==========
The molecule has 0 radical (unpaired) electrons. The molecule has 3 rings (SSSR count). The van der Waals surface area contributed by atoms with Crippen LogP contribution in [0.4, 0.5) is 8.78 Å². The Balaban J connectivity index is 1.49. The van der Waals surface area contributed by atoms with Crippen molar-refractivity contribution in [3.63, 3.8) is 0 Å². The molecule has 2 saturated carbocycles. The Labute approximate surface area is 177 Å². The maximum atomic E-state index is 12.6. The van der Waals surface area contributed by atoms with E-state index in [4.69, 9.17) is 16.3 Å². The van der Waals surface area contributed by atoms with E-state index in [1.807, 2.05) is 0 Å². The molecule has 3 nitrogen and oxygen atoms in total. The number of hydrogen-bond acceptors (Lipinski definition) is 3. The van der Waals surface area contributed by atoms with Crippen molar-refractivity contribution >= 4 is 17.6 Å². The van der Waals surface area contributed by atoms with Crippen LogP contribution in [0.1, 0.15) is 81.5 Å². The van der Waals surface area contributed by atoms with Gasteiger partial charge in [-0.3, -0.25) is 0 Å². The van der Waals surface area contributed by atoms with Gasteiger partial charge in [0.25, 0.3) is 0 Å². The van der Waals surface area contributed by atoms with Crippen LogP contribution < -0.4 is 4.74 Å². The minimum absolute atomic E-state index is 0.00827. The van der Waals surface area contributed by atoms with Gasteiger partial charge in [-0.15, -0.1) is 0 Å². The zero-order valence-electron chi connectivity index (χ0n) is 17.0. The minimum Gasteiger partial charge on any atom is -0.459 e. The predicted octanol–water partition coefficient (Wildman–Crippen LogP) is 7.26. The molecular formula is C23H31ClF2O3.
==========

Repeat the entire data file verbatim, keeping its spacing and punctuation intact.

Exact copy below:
The molecule has 0 radical (unpaired) electrons. The molecule has 3 rings (SSSR count). The van der Waals surface area contributed by atoms with Crippen LogP contribution in [0.4, 0.5) is 8.78 Å². The Balaban J connectivity index is 1.49. The van der Waals surface area contributed by atoms with Crippen molar-refractivity contribution in [3.63, 3.8) is 0 Å². The molecule has 2 saturated carbocycles. The Labute approximate surface area is 177 Å². The maximum atomic E-state index is 12.6. The van der Waals surface area contributed by atoms with E-state index in [4.69, 9.17) is 16.3 Å². The van der Waals surface area contributed by atoms with E-state index in [1.807, 2.05) is 0 Å². The molecule has 3 nitrogen and oxygen atoms in total. The number of hydrogen-bond acceptors (Lipinski definition) is 3. The van der Waals surface area contributed by atoms with Crippen molar-refractivity contribution >= 4 is 17.6 Å². The van der Waals surface area contributed by atoms with Crippen LogP contribution in [0.1, 0.15) is 81.5 Å². The van der Waals surface area contributed by atoms with Gasteiger partial charge in [-0.3, -0.25) is 0 Å². The van der Waals surface area contributed by atoms with Gasteiger partial charge in [0.25, 0.3) is 0 Å². The van der Waals surface area contributed by atoms with Crippen LogP contribution < -0.4 is 4.74 Å². The minimum absolute atomic E-state index is 0.00827. The van der Waals surface area contributed by atoms with Gasteiger partial charge in [-0.15, -0.1) is 0 Å². The zero-order valence-electron chi connectivity index (χ0n) is 17.0. The minimum Gasteiger partial charge on any atom is -0.459 e. The predicted octanol–water partition coefficient (Wildman–Crippen LogP) is 7.26. The molecular formula is C23H31ClF2O3.